The national ASD group, led by the Minister of Health and some of Canada's leading autism experts, was established to guide the work of CAPP, which received $2 million in funding to explore a partnership concept through broad-based engagement that would address all the issues I have raised.

Our 2015 election platform also promised:

...we'll continue to support the Autism Spectrum Disorder Working Group's work to develop a Canadian autism partnership. We'll be read to support the initiative in areas of federal jurisdiction once the development work is complete.

As we have all heard, this should not be a partisan issue. This is a matter that needs to be addressed at the federal level but has, unfortunately, been ignored by the Liberal government.

It is disappointing to hear and see that Liberal MPs would rather hand out millions of dollars to Bombardier executives so they can reward themselves with big bonuses over providing necessary funding for issues such as autism spectrum disorder.

My friend, the member for Carleton, put it into perspective. One bonus to one Bombardier millionaire executive would pay for the entire autism commitment.

I want to share my family's own experience with autism spectrum disorder. It is not something I share very often, but I assure members that I have received permission. Since this is an important issue, and we need to raise as much awareness as possible, I spoke with my son last night and I got his permission.

My son was diagnosed with Asperger's, which was one of the previously separate subtypes of autism that I mentioned earlier in my speech.

Those who are diagnosed with Asperger's are considered to be at the high-functioning end of the spectrum. However, he, like many others who are eventually diagnosed with Asperger's, had difficulty with social interactions.

Without a doubt, we faced many challenges. There was growing frustration with the school system and the medical system, since he was poorly diagnosed.

There was frustration with the system then and, unfortunately, there is still frustration for many families now. My son was very fortunate, because, unlike many Canadian families facing the same and sometimes more difficult circumstances, we had the means to put him into a private school so that he could get the attention he needed due to the challenges he faced. We held him back a year, which was very controversial, but he was able to get some wins: he raised his self-esteem and confidence. Achieving all of this took many years of hard work, because it was hard work for him. He worked hard on his social interaction skills so that he could start to read social cues. He actually had to intentionally make eye contact while having conversations with another person.

After years of frustration, misdiagnoses, and hard work, I am extremely proud to say that in spite of all of his challenges, my son has just finished his second year of medical school and is one of the youngest kids in his class. People who meet my son today would never know that he faced these challenges when he was younger. Some people would know, and my colleague from Edmonton—Wetaskiwin probably would know, but because of his gift, he had to work harder, and we as a family had to work harder. We had to educate ourselves and the people around us. Today, I can honestly say that he is one of the best communicators I know, and I am more proud of him and his accomplishments than ever.

As I said, my family was fortunate enough to have the means to ensure the best care and education was available to my son, and this is not the case for all Canadians. We still lack public awareness, especially in our school systems. We lack research and treatment, and most importantly, we still lack proper and early diagnoses.

The Liberals cannot ignore this issue any longer. Yesterday, the Minister of Health chose to ignore questions from my colleagues about autism spectrum disorder funding. She kind of skirted the question. Today she was asked again, and she again refused to answer. The reality is that she is failing hundreds of thousands of Canadians who are living with autism spectrum disorder. I am not just talking about the kids; I am talking the moms and dads, the sisters and brothers, and the people in the community.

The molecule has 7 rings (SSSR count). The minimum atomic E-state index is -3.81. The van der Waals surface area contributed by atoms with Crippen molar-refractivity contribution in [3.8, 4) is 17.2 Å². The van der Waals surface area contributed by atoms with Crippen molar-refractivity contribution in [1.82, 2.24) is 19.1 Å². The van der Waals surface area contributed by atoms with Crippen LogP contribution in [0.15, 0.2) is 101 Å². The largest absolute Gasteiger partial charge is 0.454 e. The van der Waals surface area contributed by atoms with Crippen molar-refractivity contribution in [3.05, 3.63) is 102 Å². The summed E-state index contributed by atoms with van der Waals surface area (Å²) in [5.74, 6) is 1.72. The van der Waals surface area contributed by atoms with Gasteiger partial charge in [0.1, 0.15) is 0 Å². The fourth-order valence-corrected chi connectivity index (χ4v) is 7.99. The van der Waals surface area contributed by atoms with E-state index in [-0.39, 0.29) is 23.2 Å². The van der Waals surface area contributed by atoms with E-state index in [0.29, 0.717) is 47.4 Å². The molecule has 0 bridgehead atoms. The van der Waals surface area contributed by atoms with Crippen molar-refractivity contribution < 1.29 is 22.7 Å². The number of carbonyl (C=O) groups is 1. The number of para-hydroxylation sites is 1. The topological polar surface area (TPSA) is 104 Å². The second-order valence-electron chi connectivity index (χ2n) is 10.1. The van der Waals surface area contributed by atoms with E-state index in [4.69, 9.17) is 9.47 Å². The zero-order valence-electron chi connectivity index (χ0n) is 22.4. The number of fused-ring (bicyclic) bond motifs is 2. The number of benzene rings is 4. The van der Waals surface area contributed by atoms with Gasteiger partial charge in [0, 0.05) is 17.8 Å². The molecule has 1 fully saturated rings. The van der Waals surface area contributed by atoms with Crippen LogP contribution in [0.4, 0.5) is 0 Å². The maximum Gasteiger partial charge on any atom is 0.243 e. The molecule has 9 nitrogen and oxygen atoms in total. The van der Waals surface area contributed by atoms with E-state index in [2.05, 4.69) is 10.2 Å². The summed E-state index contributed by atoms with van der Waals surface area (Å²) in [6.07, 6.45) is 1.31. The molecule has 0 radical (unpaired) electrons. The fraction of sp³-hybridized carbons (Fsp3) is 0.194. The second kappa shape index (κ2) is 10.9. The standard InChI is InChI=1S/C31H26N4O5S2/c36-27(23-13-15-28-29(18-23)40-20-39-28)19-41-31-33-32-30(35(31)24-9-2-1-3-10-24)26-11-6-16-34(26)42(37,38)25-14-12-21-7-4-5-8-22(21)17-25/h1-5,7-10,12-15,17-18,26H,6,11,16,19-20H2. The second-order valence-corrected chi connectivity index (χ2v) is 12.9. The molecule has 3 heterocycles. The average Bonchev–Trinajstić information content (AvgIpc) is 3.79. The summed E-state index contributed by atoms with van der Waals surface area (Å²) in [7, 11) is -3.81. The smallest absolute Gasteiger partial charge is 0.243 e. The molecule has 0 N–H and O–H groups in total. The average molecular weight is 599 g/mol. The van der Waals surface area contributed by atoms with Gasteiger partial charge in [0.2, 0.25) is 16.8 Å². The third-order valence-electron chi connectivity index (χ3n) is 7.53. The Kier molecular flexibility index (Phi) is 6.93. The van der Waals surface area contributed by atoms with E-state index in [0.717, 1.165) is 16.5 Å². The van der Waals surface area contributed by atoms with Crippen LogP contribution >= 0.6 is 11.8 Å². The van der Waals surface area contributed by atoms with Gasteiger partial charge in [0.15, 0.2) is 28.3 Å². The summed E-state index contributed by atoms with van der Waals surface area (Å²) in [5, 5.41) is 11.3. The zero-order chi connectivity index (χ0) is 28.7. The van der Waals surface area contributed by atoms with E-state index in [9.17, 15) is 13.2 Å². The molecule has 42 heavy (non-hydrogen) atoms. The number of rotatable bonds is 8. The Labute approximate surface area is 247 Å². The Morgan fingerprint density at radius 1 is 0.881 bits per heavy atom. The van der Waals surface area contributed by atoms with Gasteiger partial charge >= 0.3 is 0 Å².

This is the Minister of Health's and the Liberal government's opportunity to do the right thing. This is $3.8 million, which is a rounding error in comparison to what the government is spending around the world on other kinds of initiatives. In fact, this is a smart and responsible investment that can make the lives of many Canadians better. I encourage all members of the House to vote in favour of this motion so that proper funding can be allocated to this very important issue.

I want to speak a little more about my son, because he is an example of this. Because he was able to get the help he needed, he is going to help other Canadians, with a perspective that very few of us have. One of his frustrations, but also one of his gifts, is that kids with Asperger's can focus like a laser. If they are interested in something, they can do it, and they can achieve it better than many other ordinary Canadians. If we look back in history, we could name numerous people with autism: Temple Grandin, who many people know is on the speaking circuit now; Charles Darwin had autism; Albert Einstein; Jerry Seinfeld thinks he's on the spectrum; Isaac Asimov; Susan Boyle, the singer; Dan Aykroyd, the Canadian comedian. All of these people achieved wonderful things in spite of the challenges they faced.

It is so important for us in the House to know that we can make a difference. When I look at the ask my colleague has made of the House and also at the big picture, it is a small investment for such a large return that will affect Canadians. This group has worked hard since I have been in the House. As I said earlier, Mr. Speaker, you and I were both elected in 2004 and there was not much out there, but today there is. By making this very small investment, the government can make a huge difference not only to Canadians affected by autism spectrum disorder but to all Canadians, because when these kids get the help they need, they can achieve anything. I believe that. Let us vote for this motion today and support my colleague from Edmonton—Wetaskiwin.

Business of Supply May 18th, 2017

Mr. Speaker, I want to thank the member for Windsor—Tecumseh and also the previous speaker for the NDP, the member for Vancouver Kingsway, who has been a huge supporter of autism initiatives throughout the years.